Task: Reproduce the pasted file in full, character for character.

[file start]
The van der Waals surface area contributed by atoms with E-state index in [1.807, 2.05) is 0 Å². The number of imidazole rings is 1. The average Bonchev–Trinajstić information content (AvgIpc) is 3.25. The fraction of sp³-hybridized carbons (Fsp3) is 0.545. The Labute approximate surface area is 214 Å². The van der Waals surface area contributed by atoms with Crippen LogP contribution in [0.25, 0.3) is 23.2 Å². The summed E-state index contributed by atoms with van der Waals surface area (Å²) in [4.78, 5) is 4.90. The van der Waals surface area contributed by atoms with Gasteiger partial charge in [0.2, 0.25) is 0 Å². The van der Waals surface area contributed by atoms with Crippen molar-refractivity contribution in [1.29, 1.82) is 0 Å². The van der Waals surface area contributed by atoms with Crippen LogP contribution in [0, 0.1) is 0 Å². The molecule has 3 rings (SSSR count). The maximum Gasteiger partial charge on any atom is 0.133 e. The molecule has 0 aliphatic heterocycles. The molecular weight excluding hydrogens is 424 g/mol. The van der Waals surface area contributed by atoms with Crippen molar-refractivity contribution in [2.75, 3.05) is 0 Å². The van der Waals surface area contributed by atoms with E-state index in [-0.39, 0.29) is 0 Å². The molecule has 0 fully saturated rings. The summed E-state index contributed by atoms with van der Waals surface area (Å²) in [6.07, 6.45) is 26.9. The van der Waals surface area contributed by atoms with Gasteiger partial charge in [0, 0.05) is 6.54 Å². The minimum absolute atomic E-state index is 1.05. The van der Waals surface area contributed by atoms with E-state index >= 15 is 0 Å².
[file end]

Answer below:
The van der Waals surface area contributed by atoms with E-state index in [1.807, 2.05) is 0 Å². The number of imidazole rings is 1. The average Bonchev–Trinajstić information content (AvgIpc) is 3.25. The fraction of sp³-hybridized carbons (Fsp3) is 0.545. The Labute approximate surface area is 214 Å². The van der Waals surface area contributed by atoms with Crippen LogP contribution in [0.25, 0.3) is 23.2 Å². The summed E-state index contributed by atoms with van der Waals surface area (Å²) in [4.78, 5) is 4.90. The van der Waals surface area contributed by atoms with Gasteiger partial charge in [0.2, 0.25) is 0 Å². The van der Waals surface area contributed by atoms with Crippen molar-refractivity contribution in [1.29, 1.82) is 0 Å². The van der Waals surface area contributed by atoms with Crippen LogP contribution in [0, 0.1) is 0 Å². The molecule has 3 rings (SSSR count). The maximum Gasteiger partial charge on any atom is 0.133 e. The molecule has 0 aliphatic heterocycles. The molecular weight excluding hydrogens is 424 g/mol. The van der Waals surface area contributed by atoms with Crippen molar-refractivity contribution in [2.75, 3.05) is 0 Å². The van der Waals surface area contributed by atoms with E-state index in [-0.39, 0.29) is 0 Å². The molecule has 0 fully saturated rings. The summed E-state index contributed by atoms with van der Waals surface area (Å²) in [6.07, 6.45) is 26.9. The van der Waals surface area contributed by atoms with Gasteiger partial charge in [0, 0.05) is 6.54 Å². The minimum absolute atomic E-state index is 1.05. The van der Waals surface area contributed by atoms with E-state index >= 15 is 0 Å².